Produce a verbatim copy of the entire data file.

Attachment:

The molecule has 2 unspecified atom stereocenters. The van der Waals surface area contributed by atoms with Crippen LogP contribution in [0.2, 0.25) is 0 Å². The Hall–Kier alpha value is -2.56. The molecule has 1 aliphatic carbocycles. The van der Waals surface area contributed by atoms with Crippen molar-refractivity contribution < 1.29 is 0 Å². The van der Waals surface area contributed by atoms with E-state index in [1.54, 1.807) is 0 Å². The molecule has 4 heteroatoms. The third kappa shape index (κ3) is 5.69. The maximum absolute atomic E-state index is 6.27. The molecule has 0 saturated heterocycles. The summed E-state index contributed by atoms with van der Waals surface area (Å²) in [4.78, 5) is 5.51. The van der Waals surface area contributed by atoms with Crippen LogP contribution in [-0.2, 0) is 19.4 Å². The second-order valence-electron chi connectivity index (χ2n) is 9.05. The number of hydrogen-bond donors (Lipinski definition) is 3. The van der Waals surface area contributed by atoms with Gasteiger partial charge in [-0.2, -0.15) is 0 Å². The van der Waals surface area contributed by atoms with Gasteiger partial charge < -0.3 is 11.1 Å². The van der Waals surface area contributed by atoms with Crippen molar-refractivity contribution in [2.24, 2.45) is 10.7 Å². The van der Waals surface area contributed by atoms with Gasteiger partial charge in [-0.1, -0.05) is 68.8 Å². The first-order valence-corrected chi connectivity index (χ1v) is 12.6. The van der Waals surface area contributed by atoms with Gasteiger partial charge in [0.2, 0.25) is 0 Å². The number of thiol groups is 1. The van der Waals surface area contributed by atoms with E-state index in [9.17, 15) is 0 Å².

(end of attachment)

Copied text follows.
The molecule has 2 unspecified atom stereocenters. The van der Waals surface area contributed by atoms with Crippen LogP contribution in [0.2, 0.25) is 0 Å². The Hall–Kier alpha value is -2.56. The molecule has 1 aliphatic carbocycles. The van der Waals surface area contributed by atoms with Crippen molar-refractivity contribution < 1.29 is 0 Å². The van der Waals surface area contributed by atoms with E-state index in [1.54, 1.807) is 0 Å². The molecule has 4 heteroatoms. The third kappa shape index (κ3) is 5.69. The maximum absolute atomic E-state index is 6.27. The molecule has 0 saturated heterocycles. The summed E-state index contributed by atoms with van der Waals surface area (Å²) in [4.78, 5) is 5.51. The van der Waals surface area contributed by atoms with Crippen LogP contribution in [-0.2, 0) is 19.4 Å². The second-order valence-electron chi connectivity index (χ2n) is 9.05. The number of hydrogen-bond donors (Lipinski definition) is 3. The van der Waals surface area contributed by atoms with Gasteiger partial charge in [-0.2, -0.15) is 0 Å². The van der Waals surface area contributed by atoms with Gasteiger partial charge < -0.3 is 11.1 Å². The van der Waals surface area contributed by atoms with Crippen molar-refractivity contribution in [2.24, 2.45) is 10.7 Å². The van der Waals surface area contributed by atoms with Gasteiger partial charge in [-0.1, -0.05) is 68.8 Å². The first-order valence-corrected chi connectivity index (χ1v) is 12.6. The van der Waals surface area contributed by atoms with Gasteiger partial charge in [0.2, 0.25) is 0 Å². The number of thiol groups is 1. The van der Waals surface area contributed by atoms with E-state index in [9.17, 15) is 0 Å².